These seven major hedge fund industry donors whose firms filed Form ADVs with the SEC in recent months have made $135 million in political contributions since 1989, as far back as the Center for Responsive Politics’ data go. But it’s only since 2010, when super PACs came into being in the wake of the Supreme Court’sCitizens United ruling, that the big money has really flowed.
Every firm but Renaissance has funds organized in a tax haven like the Caymans or Bermuda. But their offshore dealings don’t mean they’re engaging in tax evasion or anything similarly nefarious, says Steven Rosenthal, a senior fellow at the Urban Institute and an expert on tax policy. Rosenthal wrote in 2012 that while managers can benefit from organizing their investment vehicles overseas, they often do so to cater to special kinds of clients like tax-exempt entities and foreign investors.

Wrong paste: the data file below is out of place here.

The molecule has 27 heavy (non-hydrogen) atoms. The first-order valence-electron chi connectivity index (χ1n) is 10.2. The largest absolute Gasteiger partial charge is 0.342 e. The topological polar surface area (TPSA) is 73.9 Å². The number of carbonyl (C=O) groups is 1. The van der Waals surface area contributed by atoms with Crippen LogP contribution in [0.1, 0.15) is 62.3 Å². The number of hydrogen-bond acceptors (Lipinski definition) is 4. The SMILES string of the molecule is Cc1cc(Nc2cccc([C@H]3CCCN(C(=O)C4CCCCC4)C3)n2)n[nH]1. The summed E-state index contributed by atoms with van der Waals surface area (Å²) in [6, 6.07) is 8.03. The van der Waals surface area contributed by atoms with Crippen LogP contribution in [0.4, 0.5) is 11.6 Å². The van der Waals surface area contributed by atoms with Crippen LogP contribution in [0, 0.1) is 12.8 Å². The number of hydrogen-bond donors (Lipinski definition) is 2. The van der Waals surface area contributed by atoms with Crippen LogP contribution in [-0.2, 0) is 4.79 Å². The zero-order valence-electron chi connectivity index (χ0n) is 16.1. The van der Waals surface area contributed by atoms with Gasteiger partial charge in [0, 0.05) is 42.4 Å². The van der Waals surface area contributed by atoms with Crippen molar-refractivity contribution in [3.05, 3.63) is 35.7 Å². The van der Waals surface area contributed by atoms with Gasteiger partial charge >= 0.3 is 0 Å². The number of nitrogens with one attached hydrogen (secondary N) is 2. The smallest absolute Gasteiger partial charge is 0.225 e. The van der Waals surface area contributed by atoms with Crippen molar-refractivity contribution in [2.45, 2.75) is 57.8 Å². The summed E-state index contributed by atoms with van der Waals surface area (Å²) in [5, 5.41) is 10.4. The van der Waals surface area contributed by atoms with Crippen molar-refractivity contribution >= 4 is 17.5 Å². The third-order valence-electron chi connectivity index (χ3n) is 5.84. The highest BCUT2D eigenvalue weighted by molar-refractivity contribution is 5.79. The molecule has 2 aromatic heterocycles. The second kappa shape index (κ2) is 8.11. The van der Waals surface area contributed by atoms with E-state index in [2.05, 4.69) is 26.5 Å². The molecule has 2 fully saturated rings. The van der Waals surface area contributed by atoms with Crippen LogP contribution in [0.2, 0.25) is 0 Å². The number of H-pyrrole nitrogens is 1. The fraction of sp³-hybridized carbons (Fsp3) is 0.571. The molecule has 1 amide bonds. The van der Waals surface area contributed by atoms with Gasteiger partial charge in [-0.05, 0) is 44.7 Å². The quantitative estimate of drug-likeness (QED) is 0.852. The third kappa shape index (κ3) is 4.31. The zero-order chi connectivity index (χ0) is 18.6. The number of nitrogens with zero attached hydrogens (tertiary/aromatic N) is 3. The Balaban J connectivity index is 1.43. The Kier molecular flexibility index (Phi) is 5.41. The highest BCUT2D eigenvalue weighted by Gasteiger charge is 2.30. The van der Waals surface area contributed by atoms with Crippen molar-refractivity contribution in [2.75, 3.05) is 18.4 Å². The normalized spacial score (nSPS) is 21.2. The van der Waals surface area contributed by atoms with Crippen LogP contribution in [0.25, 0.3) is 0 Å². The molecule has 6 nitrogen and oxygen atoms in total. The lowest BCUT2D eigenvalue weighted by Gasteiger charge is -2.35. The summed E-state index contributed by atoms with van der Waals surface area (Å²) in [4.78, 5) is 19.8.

The larger point, though — rather than any illegal or hidden activity by the hedge fund managers — remains one of a few staggeringly affluent individuals investing heavily in the political system, giving many times what the average American could imagine contributing.
Their largess, in turn, could have an impact on how the government treats the rich — especially when it comes to the tax code. Capital gains tax rates levied on investment returns, for instance, are far lower than taxes on income. Indeed “tax issues affecting hedge funds” was one of the top issues listed on Renaissance Technologies‘ lobbying reports in 2015, for example. (Sussman, the Priorities USA Action donor, it should be noted, has supported closing the carried interest loophole that allows hedge fund managers’ income to be taxed at the capital gains rate.)
“The world of capital is divided between those who have it and those who don’t,” Rosenthal said. “we’re taxing capital lightly. We tax labor fully. And so I think it fuels a lot of inequality.”
“I think the problem is how we look at capital,” he said. “When you look at the size of these investments by hedge funds, it’s eye-boggling.”